Megan is Missing

"Megan Is Missing" is a 2011 American found footage psychological horror film written, directed, edited, and co-produced by Michael Goi.

Note: This review mentions abuse and sexual assault, which may be triggering for some readers.

If you're like me – a horror fanatic with a TikTok account – you've probably heard of the 2011 film "Megan is Missing." The side of TikTok in which the algorithm presents you with true crime, the paranormal and everything in between, formally known as "HorrorTok," has been hyping up the movie for the past several weeks.

When I first started the film, I was confused. To call both the writing and the acting subpar would be generous. The viewer is meant to believe that the movie is a compilation of found footage, which it obviously is not. Not even in 2007, when the film takes place, were teenagers as cringy as the writing and subsequent acting made the characters out to be. I'd argue that the best performances were by those who had the least amount of screen time.

However, it's not the script and acting that bothers me most. The film is sprinkled with unimportant and unrelated storylines. For instance, Amy, the best friend of the missing Megan, calls herself "pudgy" at one point. Josh, the suspect believed to have taken Megan, also calls Amy fat. Spoiler alert: she's not, and these are the only times that narrative is brought up.

Megan's friends randomly accuse Amy of being at fault for Megan's disappearance, another nonsensical point. Megan is promiscuous as a product of her childhood trauma and an abusive home, a tired trope. It was as if writer and director Michael Goi couldn't pass up the opportunity to add in a cliché, even when it didn't pertain to the plot.

Goi is best known for his work on many different television shows, most notably "American Horror Story," "Glee" and "Scream Queens." Each one of these shows I would deem as objectively "good" or at least "better than average," therefore adding to my confusion as to why "Megan is Missing" is so bad.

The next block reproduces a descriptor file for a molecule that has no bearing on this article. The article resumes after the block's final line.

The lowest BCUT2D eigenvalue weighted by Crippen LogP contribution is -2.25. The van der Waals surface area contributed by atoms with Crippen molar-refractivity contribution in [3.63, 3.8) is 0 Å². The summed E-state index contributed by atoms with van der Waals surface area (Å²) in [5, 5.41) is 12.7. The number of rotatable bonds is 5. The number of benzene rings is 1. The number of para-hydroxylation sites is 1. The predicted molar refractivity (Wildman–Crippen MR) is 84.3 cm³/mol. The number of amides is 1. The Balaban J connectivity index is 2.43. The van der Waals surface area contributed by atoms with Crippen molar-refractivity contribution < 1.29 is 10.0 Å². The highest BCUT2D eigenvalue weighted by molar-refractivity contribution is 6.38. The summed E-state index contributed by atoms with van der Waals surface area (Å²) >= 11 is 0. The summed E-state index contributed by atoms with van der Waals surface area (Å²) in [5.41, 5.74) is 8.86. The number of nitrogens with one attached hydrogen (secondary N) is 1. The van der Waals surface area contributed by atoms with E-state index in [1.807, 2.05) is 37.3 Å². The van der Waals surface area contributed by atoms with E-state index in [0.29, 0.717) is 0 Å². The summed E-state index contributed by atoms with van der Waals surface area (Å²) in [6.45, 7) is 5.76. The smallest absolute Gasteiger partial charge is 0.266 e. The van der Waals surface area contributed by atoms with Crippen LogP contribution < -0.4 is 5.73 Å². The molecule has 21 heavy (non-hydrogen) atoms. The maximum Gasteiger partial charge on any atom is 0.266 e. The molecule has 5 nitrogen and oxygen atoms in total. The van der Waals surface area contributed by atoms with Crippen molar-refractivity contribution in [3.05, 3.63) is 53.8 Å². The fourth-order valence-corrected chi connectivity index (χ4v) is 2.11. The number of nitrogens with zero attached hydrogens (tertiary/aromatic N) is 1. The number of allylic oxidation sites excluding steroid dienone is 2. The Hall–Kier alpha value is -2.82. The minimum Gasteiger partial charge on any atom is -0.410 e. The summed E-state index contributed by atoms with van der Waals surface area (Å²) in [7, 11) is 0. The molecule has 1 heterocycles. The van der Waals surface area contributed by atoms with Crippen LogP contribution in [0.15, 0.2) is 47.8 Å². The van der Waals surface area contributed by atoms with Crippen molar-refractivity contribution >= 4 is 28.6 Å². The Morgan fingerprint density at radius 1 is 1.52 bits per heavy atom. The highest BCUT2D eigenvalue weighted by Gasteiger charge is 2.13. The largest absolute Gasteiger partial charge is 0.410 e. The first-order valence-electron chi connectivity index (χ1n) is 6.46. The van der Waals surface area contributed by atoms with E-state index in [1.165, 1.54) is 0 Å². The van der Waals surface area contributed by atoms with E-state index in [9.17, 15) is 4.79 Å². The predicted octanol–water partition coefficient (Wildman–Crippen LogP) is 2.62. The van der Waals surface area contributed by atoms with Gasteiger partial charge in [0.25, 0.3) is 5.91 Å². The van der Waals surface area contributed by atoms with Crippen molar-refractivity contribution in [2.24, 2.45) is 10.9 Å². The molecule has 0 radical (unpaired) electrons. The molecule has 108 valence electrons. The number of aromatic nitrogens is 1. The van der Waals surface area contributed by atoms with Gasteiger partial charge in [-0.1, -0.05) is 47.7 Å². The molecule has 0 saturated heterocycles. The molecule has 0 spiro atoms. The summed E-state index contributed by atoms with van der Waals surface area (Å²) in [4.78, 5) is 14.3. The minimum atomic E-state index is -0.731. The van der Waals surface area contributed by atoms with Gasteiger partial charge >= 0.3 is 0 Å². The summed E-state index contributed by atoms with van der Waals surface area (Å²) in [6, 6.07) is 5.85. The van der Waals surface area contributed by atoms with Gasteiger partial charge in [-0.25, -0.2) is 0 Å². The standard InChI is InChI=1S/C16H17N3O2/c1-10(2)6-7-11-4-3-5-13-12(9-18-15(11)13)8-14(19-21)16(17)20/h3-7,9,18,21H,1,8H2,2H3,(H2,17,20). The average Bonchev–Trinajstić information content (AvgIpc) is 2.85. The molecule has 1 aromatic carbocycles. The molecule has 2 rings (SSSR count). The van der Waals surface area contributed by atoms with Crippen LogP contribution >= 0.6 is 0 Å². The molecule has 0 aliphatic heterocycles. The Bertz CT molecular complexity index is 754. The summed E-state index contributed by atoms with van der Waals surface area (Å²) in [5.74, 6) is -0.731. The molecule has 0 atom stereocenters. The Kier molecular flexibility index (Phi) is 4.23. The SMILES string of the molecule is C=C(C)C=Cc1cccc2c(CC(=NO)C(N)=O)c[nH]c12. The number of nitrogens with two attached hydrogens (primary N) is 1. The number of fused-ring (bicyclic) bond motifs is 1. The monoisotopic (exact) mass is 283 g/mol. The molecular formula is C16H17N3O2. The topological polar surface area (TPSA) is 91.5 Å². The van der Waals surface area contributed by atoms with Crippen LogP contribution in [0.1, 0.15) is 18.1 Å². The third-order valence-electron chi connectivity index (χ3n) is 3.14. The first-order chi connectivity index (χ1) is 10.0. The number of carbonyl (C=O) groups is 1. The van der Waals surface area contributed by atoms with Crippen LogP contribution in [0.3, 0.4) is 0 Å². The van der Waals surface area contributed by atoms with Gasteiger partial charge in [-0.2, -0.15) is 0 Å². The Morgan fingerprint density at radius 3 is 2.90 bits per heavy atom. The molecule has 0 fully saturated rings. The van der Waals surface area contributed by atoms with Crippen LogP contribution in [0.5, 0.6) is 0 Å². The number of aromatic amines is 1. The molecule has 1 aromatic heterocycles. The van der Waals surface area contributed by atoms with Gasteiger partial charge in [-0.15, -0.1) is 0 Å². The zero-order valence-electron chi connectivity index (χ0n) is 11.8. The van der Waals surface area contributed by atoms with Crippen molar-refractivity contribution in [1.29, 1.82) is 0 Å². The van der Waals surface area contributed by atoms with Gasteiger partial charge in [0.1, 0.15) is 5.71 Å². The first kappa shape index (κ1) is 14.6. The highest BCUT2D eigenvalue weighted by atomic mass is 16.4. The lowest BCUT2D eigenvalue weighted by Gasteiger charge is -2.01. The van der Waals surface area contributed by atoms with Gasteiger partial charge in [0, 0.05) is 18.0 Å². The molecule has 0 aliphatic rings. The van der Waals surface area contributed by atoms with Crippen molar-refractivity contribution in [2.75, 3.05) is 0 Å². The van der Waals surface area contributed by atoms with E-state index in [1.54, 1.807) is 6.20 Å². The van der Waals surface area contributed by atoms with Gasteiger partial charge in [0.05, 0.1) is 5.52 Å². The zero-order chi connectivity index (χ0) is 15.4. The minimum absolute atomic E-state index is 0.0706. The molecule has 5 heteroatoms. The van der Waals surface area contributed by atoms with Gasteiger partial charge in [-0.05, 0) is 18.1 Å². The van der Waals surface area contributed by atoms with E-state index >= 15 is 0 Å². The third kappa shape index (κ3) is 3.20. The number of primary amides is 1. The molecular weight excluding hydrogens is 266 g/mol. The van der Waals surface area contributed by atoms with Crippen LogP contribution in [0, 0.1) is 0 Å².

I had to convince my boyfriend to let us finish the film. I stuck it out because I knew there was a reason for the hype. I knew the TikTok teens would not let me down.

Abuse, torture and rape are both discussed and shown in this movie. If you are dealing with trauma, I suggest you not watch "Megan is Missing."

Given the poor execution of the first 75% of the film, I was pleasantly surprised by the last 25%. Goi's lackluster directing and cliché scripting did not show much potential for a truly disturbing ending, but oh, did Goi deliver. In my personal opinion, the truly "scary" scenes were impressively creative and nuanced, at least in comparison to the rest of the film. Some TikTokers have gone so far as to call the film itself traumatizing. I wouldn't say I was traumatized by the movie, but it did compel me to write this article.

A few nights after I watched "Megan is Missing," I came across a TikTok made by Goi himself. Goi, who posed in front of a signed "American Horror Story" poster, gave three warnings to heed before one watches the film: Do not watch it in the middle of the night, do not watch it alone, and if you're already feeling fearful in the first portion of the movie, you have approximately four seconds to turn it off after the words "photo 1" come across your screen. Noted, Mr. Goi.